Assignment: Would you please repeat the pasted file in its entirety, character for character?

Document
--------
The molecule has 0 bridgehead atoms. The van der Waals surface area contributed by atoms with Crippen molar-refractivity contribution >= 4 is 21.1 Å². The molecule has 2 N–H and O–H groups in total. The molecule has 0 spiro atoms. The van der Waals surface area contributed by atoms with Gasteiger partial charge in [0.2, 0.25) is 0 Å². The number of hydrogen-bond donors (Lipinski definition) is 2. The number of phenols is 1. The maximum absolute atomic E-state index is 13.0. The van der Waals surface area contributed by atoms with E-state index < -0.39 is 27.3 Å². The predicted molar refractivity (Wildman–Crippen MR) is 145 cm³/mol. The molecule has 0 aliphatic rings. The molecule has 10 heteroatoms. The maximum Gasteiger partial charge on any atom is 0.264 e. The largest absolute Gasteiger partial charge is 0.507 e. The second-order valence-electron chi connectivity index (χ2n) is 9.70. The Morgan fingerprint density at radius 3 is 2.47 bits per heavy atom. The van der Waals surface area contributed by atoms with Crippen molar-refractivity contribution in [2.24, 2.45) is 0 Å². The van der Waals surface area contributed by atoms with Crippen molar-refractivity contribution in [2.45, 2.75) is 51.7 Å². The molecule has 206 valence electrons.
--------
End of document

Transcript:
The molecule has 0 bridgehead atoms. The van der Waals surface area contributed by atoms with Crippen molar-refractivity contribution >= 4 is 21.1 Å². The molecule has 2 N–H and O–H groups in total. The molecule has 0 spiro atoms. The van der Waals surface area contributed by atoms with Gasteiger partial charge in [0.2, 0.25) is 0 Å². The number of hydrogen-bond donors (Lipinski definition) is 2. The number of phenols is 1. The maximum absolute atomic E-state index is 13.0. The van der Waals surface area contributed by atoms with E-state index < -0.39 is 27.3 Å². The predicted molar refractivity (Wildman–Crippen MR) is 145 cm³/mol. The molecule has 0 aliphatic rings. The molecule has 10 heteroatoms. The maximum Gasteiger partial charge on any atom is 0.264 e. The largest absolute Gasteiger partial charge is 0.507 e. The second-order valence-electron chi connectivity index (χ2n) is 9.70. The Morgan fingerprint density at radius 3 is 2.47 bits per heavy atom. The van der Waals surface area contributed by atoms with Crippen molar-refractivity contribution in [2.24, 2.45) is 0 Å². The van der Waals surface area contributed by atoms with Crippen molar-refractivity contribution in [2.45, 2.75) is 51.7 Å². The molecule has 206 valence electrons.